On actual data sets, we found that this standard deviation discarded the 1% of variables closest to the limit. This "grey zone" is especially meaningful for industrial applications where the number of lots being tested are very big.
8 Conclusion and outlook
The results obtained were very promising and allowed a lot of progress in the field of quality control at ST, where roughly 50% of all of the produced wafers get stopped at some point of their production for further analysis before continuing production. We then see that the presented methods would reduce this rate to a mere 13.5% as seen in figure 3. Moreover compared to the previous methods used for quality control, the SVM approach allows to distinguish patterns on specific production parameters that can then be used as guidelines for production engineers to correct for drifts in the various processes used in the fabrication process. The next step would be to implement the same kind of monitoring using SVM on the machine themselves to track their parameters and then detect cross-correlations. However, on a purely scientifical point of view, a lot of questions remain unanswered and would need further research. Firstly, the purely mathematical aspect of feature selection is not yet very clearly understood. It is fairly easy to grasp why some methods yield better results than other, but no formal proof was studied (mainly due to a limited time). Secondly, the two most integrated approaches to feature selection, namely the RFE and K-med methods that were presented, did not show the expected results, especially considering what can be found in the litterature . More thoughts need to be put in efficient implementations of RFE, as well as a work on K-med clustering as a way to speed up RFE, but this is very tedious considering the computation times needed to test our theories. Finaly, it would be very interesting to study the influence of kernel choice for our industrial data, especially kernels with exotic distances such as Mahalanobis distance, as we can suspect it could have a great influence on the SVM’s performance by introducing a multivariate criterion from the start.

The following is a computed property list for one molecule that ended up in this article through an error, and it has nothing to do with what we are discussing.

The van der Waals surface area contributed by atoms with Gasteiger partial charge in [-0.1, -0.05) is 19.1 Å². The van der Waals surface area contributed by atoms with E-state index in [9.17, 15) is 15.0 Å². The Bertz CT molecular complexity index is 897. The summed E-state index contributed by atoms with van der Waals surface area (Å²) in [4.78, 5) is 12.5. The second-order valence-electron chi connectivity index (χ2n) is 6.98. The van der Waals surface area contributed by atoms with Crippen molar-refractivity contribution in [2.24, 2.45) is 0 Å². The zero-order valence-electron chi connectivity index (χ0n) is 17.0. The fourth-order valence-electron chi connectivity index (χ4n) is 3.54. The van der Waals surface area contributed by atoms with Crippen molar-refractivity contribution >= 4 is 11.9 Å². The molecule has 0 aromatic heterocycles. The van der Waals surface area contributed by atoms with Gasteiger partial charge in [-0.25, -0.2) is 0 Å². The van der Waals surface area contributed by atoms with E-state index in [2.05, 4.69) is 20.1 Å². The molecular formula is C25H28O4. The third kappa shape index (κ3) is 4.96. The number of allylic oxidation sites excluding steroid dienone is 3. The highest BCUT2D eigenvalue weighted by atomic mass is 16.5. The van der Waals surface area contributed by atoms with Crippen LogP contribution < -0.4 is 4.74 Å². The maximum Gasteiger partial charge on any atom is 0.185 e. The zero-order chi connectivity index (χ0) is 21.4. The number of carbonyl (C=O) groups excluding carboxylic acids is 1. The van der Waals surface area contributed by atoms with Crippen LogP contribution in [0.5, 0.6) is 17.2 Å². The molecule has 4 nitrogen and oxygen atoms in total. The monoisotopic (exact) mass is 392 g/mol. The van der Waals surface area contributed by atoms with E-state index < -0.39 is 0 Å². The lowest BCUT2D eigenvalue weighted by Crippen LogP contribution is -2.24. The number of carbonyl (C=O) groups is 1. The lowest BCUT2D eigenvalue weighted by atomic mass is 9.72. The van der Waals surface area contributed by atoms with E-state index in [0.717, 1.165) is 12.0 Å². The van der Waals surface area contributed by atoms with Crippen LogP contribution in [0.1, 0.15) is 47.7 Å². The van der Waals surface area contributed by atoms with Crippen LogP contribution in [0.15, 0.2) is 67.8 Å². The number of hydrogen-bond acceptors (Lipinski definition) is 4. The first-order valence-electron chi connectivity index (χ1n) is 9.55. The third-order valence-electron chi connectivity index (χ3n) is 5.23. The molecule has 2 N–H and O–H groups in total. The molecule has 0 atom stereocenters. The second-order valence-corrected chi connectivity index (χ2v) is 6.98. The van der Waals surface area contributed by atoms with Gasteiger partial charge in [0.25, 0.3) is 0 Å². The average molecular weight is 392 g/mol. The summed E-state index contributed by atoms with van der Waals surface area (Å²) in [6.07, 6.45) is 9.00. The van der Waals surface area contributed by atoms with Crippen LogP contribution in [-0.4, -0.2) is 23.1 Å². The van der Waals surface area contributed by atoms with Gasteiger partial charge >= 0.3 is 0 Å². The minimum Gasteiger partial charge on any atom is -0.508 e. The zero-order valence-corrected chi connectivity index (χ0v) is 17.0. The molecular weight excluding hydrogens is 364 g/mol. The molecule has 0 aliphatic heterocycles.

We would like to thank the whole quality control team of STMicroelectronics Crolles for their fruitful suggestions and practical remarks.